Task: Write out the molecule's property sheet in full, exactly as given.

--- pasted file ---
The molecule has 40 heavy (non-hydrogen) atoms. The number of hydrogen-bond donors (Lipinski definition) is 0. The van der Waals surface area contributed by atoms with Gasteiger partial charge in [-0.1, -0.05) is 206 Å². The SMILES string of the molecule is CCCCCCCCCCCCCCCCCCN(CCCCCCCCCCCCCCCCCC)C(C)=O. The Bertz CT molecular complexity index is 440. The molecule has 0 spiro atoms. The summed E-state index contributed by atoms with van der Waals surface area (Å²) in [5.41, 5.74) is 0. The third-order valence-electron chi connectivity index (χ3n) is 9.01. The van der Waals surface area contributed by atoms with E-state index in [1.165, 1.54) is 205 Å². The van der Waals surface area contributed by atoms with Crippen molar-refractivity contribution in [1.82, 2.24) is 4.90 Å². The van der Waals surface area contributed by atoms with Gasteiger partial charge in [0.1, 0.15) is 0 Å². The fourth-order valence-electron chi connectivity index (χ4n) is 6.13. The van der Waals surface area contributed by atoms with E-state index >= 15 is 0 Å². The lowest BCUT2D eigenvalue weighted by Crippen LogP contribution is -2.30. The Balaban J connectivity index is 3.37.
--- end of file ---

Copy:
The molecule has 40 heavy (non-hydrogen) atoms. The number of hydrogen-bond donors (Lipinski definition) is 0. The van der Waals surface area contributed by atoms with Gasteiger partial charge in [-0.1, -0.05) is 206 Å². The SMILES string of the molecule is CCCCCCCCCCCCCCCCCCN(CCCCCCCCCCCCCCCCCC)C(C)=O. The Bertz CT molecular complexity index is 440. The molecule has 0 spiro atoms. The summed E-state index contributed by atoms with van der Waals surface area (Å²) in [5.41, 5.74) is 0. The third-order valence-electron chi connectivity index (χ3n) is 9.01. The van der Waals surface area contributed by atoms with E-state index in [1.165, 1.54) is 205 Å². The van der Waals surface area contributed by atoms with Crippen molar-refractivity contribution in [1.82, 2.24) is 4.90 Å². The van der Waals surface area contributed by atoms with Gasteiger partial charge in [0.1, 0.15) is 0 Å². The fourth-order valence-electron chi connectivity index (χ4n) is 6.13. The van der Waals surface area contributed by atoms with E-state index >= 15 is 0 Å². The lowest BCUT2D eigenvalue weighted by Crippen LogP contribution is -2.30. The Balaban J connectivity index is 3.37.